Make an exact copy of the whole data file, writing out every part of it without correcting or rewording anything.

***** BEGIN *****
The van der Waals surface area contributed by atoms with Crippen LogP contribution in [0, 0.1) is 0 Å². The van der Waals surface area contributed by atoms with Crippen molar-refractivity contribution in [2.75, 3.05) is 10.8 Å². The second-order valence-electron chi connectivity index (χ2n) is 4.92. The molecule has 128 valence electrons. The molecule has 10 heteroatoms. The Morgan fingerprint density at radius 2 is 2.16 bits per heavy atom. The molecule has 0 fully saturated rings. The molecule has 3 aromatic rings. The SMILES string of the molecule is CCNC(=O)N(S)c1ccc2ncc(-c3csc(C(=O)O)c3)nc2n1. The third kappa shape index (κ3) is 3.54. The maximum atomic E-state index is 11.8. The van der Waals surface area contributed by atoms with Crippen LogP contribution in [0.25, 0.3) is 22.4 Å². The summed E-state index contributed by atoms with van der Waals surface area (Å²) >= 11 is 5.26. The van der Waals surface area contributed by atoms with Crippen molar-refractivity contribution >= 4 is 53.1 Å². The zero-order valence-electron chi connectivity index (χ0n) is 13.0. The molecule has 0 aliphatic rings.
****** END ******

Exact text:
The van der Waals surface area contributed by atoms with Crippen LogP contribution in [0, 0.1) is 0 Å². The van der Waals surface area contributed by atoms with Crippen molar-refractivity contribution in [2.75, 3.05) is 10.8 Å². The second-order valence-electron chi connectivity index (χ2n) is 4.92. The molecule has 128 valence electrons. The molecule has 10 heteroatoms. The Morgan fingerprint density at radius 2 is 2.16 bits per heavy atom. The molecule has 0 fully saturated rings. The molecule has 3 aromatic rings. The SMILES string of the molecule is CCNC(=O)N(S)c1ccc2ncc(-c3csc(C(=O)O)c3)nc2n1. The third kappa shape index (κ3) is 3.54. The maximum atomic E-state index is 11.8. The van der Waals surface area contributed by atoms with Crippen LogP contribution in [0.25, 0.3) is 22.4 Å². The summed E-state index contributed by atoms with van der Waals surface area (Å²) >= 11 is 5.26. The van der Waals surface area contributed by atoms with Crippen molar-refractivity contribution >= 4 is 53.1 Å². The zero-order valence-electron chi connectivity index (χ0n) is 13.0. The molecule has 0 aliphatic rings.